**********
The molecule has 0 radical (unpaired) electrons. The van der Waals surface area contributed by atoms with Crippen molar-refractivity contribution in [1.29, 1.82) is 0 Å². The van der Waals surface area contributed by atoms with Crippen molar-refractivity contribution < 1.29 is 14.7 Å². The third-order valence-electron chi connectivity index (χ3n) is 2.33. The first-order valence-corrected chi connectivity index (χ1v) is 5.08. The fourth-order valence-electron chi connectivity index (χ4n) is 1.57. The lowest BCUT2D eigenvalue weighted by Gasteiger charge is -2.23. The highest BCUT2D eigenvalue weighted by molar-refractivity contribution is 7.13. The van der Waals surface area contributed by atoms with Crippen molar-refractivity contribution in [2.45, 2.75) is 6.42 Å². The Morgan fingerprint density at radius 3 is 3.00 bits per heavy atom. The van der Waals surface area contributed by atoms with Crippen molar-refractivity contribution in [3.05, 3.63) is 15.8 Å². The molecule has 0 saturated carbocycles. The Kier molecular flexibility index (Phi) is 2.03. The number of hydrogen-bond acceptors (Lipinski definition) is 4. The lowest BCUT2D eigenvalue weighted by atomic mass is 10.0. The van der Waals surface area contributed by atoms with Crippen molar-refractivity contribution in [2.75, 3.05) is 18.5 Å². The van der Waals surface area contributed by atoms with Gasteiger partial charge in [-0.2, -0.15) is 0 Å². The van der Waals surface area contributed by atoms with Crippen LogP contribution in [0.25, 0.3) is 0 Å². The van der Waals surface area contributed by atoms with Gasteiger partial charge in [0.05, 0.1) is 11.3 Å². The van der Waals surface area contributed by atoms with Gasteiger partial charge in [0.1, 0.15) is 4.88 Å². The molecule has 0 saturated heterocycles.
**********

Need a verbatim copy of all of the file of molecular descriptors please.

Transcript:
The molecule has 0 radical (unpaired) electrons. The van der Waals surface area contributed by atoms with Crippen molar-refractivity contribution in [1.29, 1.82) is 0 Å². The van der Waals surface area contributed by atoms with Crippen molar-refractivity contribution < 1.29 is 14.7 Å². The third-order valence-electron chi connectivity index (χ3n) is 2.33. The first-order valence-corrected chi connectivity index (χ1v) is 5.08. The fourth-order valence-electron chi connectivity index (χ4n) is 1.57. The lowest BCUT2D eigenvalue weighted by Gasteiger charge is -2.23. The highest BCUT2D eigenvalue weighted by molar-refractivity contribution is 7.13. The van der Waals surface area contributed by atoms with Crippen molar-refractivity contribution in [2.45, 2.75) is 6.42 Å². The Morgan fingerprint density at radius 3 is 3.00 bits per heavy atom. The van der Waals surface area contributed by atoms with Crippen molar-refractivity contribution in [3.05, 3.63) is 15.8 Å². The molecule has 0 saturated carbocycles. The Kier molecular flexibility index (Phi) is 2.03. The number of hydrogen-bond acceptors (Lipinski definition) is 4. The lowest BCUT2D eigenvalue weighted by atomic mass is 10.0. The van der Waals surface area contributed by atoms with Crippen molar-refractivity contribution in [2.75, 3.05) is 18.5 Å². The van der Waals surface area contributed by atoms with Gasteiger partial charge in [-0.2, -0.15) is 0 Å². The van der Waals surface area contributed by atoms with Crippen LogP contribution in [0.25, 0.3) is 0 Å². The van der Waals surface area contributed by atoms with Gasteiger partial charge in [0.05, 0.1) is 11.3 Å². The van der Waals surface area contributed by atoms with Gasteiger partial charge in [0.1, 0.15) is 4.88 Å². The molecule has 0 saturated heterocycles.